You may not always be able to tell while you're surfing it, but the Web is under almost constant siege. Companies have to find effective ways to secure and protect websites and Web-based applications. At the Black Hat security conference in Las Vegas Wednesday, Qualys announced a new tool to make it easier for small and medium businesses to manage Web security.

  • Opinion: The NSA damages US tech biz overseas

    The revelations of Edward Snowden have severely damaged the reputation of US technology firms. And now we can start counting the cost in terms of lost euros.

  • Opinion: Put your passwords in your pocket and take them everywhere you go

    Password managers help you keep more passwords than you can memorize. Eric asked if he could carry one on a flash drive.

  • Opinion: Google lists unsafe websites in new Transparency Report

    With one billion users now being protected by Google's Safe Browsing service, a new initiative will help even more people avoid unsafe websites.

  • Opinion: Remains of the Day: Jungle boogie

    Malware gets nasty about your surfing habits, Apple may want its own answer to Kinect, and the sounds of endangered species are the new hot sounds to listen to on your iPod. The remainders for Tuesday, July 16, 2013 will let the boogie flow.

  • Opinion: What is Dell Data Protection?

    Dell's encryption service contains your web browsers and office suites in a special virtual environment, reducing the risk of malware spreading to the rest of your system

  • Opinion: Remains of the Day: Crimes and misdemeanors

    iOS apps are still using UUIDs, and your iMessages may not be as secure as you thought, but that one guy is really, really sorry that he sold that iPhone 4 prototype. The remainders for Wednesday, June 26, 2013 have done their time.

  • Opinion: Facebook breach highlights data security's 'weakest link' syndrome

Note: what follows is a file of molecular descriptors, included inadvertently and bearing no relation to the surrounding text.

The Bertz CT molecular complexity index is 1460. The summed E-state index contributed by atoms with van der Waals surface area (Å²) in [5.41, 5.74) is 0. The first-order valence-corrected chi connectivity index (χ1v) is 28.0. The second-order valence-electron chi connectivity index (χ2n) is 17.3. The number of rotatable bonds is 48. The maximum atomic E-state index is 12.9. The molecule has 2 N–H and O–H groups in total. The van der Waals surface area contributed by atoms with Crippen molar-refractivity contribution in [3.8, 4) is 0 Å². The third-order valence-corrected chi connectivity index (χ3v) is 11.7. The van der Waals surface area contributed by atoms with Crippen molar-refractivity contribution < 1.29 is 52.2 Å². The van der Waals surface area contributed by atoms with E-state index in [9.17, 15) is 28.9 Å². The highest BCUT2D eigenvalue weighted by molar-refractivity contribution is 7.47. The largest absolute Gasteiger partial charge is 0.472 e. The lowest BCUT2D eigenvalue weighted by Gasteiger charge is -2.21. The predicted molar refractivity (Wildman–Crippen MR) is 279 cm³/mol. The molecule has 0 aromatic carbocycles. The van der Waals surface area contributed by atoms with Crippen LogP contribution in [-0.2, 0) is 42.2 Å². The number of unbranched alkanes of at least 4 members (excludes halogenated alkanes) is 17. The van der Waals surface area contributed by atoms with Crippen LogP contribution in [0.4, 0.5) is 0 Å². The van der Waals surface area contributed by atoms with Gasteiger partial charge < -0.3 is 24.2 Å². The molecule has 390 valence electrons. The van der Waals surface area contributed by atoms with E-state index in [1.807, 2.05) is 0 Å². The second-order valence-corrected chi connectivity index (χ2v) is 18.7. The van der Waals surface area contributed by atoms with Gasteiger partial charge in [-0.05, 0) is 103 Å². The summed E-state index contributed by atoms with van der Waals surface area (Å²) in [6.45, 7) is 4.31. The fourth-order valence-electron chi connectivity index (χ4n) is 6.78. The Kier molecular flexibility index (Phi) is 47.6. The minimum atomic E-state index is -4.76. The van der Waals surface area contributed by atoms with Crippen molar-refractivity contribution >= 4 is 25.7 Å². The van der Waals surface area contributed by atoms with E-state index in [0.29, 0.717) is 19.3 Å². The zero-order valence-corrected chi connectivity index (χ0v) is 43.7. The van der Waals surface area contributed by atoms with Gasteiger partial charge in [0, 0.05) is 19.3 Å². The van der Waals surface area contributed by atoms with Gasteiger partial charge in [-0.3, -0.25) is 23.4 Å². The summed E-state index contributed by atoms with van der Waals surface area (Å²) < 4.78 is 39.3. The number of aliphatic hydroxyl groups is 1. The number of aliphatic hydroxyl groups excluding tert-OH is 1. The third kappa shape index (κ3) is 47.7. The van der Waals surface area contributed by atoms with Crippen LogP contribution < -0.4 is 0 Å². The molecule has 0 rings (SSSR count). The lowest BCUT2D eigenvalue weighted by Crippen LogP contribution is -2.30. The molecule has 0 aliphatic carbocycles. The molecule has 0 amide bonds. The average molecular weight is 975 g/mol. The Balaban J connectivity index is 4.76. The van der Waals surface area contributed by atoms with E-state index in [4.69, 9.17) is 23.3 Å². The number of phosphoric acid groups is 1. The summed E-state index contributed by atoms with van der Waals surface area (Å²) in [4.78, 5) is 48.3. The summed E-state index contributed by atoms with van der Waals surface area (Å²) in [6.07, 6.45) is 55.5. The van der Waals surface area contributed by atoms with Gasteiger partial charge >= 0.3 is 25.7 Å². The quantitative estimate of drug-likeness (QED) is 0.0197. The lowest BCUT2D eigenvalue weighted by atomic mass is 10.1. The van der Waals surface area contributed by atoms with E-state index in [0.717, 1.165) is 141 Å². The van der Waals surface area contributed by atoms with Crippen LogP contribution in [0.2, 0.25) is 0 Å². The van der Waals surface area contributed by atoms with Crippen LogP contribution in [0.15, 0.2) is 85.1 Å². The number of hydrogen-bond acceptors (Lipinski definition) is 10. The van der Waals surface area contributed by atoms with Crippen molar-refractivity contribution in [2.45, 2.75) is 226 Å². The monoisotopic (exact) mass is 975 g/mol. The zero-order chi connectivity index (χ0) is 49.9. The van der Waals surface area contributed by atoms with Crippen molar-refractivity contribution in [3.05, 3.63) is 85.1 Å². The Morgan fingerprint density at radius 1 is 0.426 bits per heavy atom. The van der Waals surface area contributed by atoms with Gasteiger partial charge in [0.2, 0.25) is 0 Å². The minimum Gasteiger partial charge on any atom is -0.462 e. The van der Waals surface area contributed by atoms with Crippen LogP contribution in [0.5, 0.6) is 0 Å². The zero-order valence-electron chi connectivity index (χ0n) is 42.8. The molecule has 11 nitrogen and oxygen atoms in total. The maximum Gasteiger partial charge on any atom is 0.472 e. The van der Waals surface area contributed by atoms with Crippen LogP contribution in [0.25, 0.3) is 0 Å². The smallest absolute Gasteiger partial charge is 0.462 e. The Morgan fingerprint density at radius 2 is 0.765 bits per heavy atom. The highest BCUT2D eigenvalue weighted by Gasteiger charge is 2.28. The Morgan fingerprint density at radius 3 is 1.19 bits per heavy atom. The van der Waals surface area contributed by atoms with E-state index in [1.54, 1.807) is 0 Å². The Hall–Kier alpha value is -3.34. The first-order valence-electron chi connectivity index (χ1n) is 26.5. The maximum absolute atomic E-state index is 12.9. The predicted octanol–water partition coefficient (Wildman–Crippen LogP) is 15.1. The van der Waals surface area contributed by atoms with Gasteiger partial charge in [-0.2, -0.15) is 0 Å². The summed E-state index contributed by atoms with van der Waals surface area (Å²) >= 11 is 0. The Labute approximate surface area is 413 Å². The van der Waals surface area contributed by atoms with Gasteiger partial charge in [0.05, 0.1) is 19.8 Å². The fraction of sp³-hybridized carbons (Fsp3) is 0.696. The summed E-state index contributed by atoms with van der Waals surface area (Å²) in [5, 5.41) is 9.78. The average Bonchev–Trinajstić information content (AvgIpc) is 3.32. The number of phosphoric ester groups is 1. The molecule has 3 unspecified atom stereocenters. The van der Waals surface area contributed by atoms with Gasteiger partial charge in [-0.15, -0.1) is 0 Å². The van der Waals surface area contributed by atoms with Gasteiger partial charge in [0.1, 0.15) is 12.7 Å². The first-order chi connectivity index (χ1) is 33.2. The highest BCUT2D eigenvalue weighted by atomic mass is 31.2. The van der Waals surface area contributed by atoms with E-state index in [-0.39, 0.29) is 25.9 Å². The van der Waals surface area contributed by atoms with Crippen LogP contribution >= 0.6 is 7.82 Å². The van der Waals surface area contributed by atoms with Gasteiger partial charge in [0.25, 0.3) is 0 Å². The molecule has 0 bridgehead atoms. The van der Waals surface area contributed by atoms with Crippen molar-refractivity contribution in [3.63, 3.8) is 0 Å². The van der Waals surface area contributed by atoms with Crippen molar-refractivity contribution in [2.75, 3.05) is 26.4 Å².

Facebook recently disclosed that a system glitch resulted in the exposure of sensitive personal data from as many as six million users. The impact from this particular breach seems relatively inconsequential, but it's a sign of a larger problem when it comes to protecting personal data on the Web.

  • Opinion: The whistleblower rightly trusted Hong Kong

    When I first heard that Edward Snowden was in Hong Kong, I was skeptical. The young cybersecurity guru who uncovered the NSA's extensive surveillance surely would have headed for Iceland or some other haven (Sweden's off the map, as Julian Assange has learned).

  • Opinion: How does the government's data collecting program Prism work?

    On the 6th of June the Guardian and Washington Post newspapers broke a story which stated that the American government had been secretly collecting massive amounts of private data about its own citizens, as well as anyone who used services provided by certain US technology companies. These included well known brands as Google, Apple, Microsoft, Facebook, Yahoo, YouTube, AOL, and Skype.



IDG UK Sites

Moto G2 (2014) vs Moto E comparison review: New Moto G is worth the extra cash

IDG UK Sites

Is Apple losing confidence in itself?

IDG UK Sites

Oculus Rift 'Crescent Bay' prototype hands-on: it's an amazing experience

IDG UK Sites

How (and where) to buy an iPhone 6 or iPhone 6 Plus in the UK. Plus: What to do if you pre-ordered...